The olive sparrow (Arremonops rufivirgatus) is a species of American sparrow in the family Emberizidae. (Other names include green finch and Texas sparrow.) Its range includes Belize, Costa Rica, Guatemala, Honduras, Mexico, Nicaragua and southern Texas (including the counties of Val Verde, Atascosa, and Nueces).
It is 14–15.5 centimetres (5.5–6.1 in) long, and is the only sparrow with an olive back. It has a prominent brown eye streak and a brown-striped crown, with a buff breast, some white belly feathers, and a conical beak. The sexes are similar, while the juvenile is more buff with some streaking on the belly. The olive sparrow looks similar to the green-tailed towhee but is smaller and lacks a rusty cap.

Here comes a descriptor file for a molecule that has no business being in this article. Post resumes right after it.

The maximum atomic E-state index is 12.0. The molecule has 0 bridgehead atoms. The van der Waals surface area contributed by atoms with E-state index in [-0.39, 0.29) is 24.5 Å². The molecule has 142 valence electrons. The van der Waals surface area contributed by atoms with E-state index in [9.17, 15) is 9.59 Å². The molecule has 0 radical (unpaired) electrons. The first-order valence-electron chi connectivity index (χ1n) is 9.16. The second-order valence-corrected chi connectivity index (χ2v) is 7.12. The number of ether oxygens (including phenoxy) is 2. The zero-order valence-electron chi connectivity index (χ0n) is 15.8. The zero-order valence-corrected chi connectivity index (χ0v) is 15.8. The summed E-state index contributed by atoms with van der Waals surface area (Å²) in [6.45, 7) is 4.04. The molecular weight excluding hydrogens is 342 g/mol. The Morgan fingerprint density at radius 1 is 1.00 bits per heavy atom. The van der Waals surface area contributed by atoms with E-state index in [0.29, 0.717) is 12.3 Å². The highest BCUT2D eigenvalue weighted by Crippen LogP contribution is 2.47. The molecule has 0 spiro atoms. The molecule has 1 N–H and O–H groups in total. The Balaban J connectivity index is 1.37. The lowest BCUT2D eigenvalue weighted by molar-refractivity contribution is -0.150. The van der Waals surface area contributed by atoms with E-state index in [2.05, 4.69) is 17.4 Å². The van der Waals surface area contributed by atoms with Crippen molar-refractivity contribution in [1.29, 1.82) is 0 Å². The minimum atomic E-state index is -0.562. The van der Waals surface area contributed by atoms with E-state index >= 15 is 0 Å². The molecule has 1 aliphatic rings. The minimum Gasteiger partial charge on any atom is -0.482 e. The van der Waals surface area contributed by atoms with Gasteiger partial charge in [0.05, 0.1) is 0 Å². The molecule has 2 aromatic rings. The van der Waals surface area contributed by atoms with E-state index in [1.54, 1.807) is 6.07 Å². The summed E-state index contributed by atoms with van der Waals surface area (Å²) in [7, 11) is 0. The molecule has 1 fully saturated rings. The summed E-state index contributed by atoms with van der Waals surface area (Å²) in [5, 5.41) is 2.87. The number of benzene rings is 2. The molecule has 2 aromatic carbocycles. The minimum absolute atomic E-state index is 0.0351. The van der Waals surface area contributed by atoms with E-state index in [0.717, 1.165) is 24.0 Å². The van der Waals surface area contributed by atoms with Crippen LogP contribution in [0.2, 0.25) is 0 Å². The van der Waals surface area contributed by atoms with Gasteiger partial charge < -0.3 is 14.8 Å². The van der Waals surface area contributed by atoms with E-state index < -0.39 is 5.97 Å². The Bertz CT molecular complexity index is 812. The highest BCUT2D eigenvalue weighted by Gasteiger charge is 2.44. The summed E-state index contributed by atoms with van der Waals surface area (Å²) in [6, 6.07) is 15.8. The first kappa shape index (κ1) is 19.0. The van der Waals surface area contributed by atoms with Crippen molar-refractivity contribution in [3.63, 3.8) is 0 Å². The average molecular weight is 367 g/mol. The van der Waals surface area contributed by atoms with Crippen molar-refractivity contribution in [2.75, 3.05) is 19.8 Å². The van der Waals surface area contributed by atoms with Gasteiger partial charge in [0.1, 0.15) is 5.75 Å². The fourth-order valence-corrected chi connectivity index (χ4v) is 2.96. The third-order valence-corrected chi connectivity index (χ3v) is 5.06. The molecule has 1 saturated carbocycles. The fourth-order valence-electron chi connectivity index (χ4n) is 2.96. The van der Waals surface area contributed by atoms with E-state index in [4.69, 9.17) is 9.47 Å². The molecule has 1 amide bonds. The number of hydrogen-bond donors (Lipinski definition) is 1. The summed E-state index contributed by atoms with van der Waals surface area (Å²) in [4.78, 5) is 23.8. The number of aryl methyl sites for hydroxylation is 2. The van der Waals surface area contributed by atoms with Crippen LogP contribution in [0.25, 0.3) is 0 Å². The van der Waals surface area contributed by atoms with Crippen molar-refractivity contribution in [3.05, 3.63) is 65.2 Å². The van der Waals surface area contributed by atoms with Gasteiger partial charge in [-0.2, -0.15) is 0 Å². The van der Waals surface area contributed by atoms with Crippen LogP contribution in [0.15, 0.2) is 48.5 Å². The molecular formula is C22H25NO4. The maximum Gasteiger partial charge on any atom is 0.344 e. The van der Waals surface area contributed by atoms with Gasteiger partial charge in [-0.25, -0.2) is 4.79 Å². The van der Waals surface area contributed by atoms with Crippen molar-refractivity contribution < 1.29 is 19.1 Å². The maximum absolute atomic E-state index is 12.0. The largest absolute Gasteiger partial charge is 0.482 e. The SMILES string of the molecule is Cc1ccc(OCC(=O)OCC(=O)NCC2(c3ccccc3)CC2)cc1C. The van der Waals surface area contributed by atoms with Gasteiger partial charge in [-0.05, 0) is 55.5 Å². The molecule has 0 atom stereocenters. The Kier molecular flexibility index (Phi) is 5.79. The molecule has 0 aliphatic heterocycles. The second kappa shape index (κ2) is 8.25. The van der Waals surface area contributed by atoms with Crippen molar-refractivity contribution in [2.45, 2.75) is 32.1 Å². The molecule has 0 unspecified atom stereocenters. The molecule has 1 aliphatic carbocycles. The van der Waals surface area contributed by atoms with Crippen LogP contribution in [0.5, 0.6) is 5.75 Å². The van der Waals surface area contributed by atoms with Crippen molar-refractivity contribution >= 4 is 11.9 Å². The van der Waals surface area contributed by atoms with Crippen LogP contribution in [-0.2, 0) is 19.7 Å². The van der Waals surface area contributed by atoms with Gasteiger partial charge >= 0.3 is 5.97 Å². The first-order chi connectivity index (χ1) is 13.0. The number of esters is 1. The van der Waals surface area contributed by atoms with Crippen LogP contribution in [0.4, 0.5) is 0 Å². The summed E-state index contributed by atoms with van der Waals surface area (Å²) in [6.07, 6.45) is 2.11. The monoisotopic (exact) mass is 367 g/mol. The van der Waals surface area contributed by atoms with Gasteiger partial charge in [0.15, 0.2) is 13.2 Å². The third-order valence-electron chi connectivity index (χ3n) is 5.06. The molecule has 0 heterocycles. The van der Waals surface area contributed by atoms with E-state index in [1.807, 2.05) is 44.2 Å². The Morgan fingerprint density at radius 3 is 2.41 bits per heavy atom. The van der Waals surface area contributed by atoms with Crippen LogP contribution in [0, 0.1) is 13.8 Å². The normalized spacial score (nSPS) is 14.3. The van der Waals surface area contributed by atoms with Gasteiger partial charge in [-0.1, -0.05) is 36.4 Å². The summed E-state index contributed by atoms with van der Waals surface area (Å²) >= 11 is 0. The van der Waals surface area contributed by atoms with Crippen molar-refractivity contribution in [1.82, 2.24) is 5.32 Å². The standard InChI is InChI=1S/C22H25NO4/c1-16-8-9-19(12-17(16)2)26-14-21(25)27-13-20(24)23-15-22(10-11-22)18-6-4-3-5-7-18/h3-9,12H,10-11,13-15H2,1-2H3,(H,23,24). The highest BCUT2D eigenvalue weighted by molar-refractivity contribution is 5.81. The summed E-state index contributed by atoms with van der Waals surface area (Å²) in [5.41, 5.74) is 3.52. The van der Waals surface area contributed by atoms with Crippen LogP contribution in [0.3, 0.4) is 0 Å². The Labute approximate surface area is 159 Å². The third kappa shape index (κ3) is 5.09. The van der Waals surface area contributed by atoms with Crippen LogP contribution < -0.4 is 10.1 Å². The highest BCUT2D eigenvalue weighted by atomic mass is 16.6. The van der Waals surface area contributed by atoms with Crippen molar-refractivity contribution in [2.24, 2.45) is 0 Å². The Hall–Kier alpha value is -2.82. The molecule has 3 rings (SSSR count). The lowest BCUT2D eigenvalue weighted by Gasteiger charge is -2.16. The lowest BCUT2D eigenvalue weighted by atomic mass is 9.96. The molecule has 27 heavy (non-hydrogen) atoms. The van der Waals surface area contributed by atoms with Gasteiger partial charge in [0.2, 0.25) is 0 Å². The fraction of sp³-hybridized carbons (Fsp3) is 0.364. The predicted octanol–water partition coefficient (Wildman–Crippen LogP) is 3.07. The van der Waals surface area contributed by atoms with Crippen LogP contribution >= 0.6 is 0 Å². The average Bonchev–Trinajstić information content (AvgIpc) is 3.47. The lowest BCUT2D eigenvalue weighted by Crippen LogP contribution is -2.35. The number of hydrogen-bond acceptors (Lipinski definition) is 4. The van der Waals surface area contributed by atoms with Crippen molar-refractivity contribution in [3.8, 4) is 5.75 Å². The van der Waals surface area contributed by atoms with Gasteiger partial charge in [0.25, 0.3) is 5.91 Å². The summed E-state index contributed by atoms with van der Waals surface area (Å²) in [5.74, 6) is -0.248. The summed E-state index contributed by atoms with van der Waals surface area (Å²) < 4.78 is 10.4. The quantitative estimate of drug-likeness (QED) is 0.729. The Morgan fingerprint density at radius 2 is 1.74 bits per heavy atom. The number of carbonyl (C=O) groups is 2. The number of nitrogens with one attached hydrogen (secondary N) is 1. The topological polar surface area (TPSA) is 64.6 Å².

The olive sparrow does not migrate, and is resident in thickets, chaparral, and undergrowth near forests, from sea level to 6,000 feet (1,800 m). Males sing unmusical chip notes similar to the swamp sparrow.
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